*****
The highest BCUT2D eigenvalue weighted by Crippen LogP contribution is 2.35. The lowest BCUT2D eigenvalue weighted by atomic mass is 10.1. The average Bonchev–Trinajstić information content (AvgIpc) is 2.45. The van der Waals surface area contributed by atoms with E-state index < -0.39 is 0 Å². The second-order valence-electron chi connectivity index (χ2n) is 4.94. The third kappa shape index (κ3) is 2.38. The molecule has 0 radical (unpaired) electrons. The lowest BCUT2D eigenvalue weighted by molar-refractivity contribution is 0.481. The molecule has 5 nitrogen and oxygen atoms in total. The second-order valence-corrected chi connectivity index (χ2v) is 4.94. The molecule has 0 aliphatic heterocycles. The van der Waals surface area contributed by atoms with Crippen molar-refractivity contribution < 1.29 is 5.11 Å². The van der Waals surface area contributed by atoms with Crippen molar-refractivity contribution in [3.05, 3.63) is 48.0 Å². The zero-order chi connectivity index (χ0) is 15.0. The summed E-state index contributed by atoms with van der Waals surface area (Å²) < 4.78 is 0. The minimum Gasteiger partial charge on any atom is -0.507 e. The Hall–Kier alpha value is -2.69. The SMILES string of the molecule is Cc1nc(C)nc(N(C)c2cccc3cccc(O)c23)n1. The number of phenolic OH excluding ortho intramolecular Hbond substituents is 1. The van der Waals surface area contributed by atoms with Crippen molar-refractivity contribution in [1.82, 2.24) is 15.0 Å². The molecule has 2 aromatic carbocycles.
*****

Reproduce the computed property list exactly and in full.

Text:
The highest BCUT2D eigenvalue weighted by Crippen LogP contribution is 2.35. The lowest BCUT2D eigenvalue weighted by atomic mass is 10.1. The average Bonchev–Trinajstić information content (AvgIpc) is 2.45. The van der Waals surface area contributed by atoms with E-state index < -0.39 is 0 Å². The second-order valence-electron chi connectivity index (χ2n) is 4.94. The third kappa shape index (κ3) is 2.38. The molecule has 0 radical (unpaired) electrons. The lowest BCUT2D eigenvalue weighted by molar-refractivity contribution is 0.481. The molecule has 5 nitrogen and oxygen atoms in total. The second-order valence-corrected chi connectivity index (χ2v) is 4.94. The molecule has 0 aliphatic heterocycles. The van der Waals surface area contributed by atoms with Crippen molar-refractivity contribution < 1.29 is 5.11 Å². The van der Waals surface area contributed by atoms with Crippen molar-refractivity contribution in [3.05, 3.63) is 48.0 Å². The zero-order chi connectivity index (χ0) is 15.0. The summed E-state index contributed by atoms with van der Waals surface area (Å²) < 4.78 is 0. The minimum Gasteiger partial charge on any atom is -0.507 e. The Hall–Kier alpha value is -2.69. The SMILES string of the molecule is Cc1nc(C)nc(N(C)c2cccc3cccc(O)c23)n1. The number of phenolic OH excluding ortho intramolecular Hbond substituents is 1. The van der Waals surface area contributed by atoms with Crippen molar-refractivity contribution in [1.82, 2.24) is 15.0 Å². The molecule has 2 aromatic carbocycles.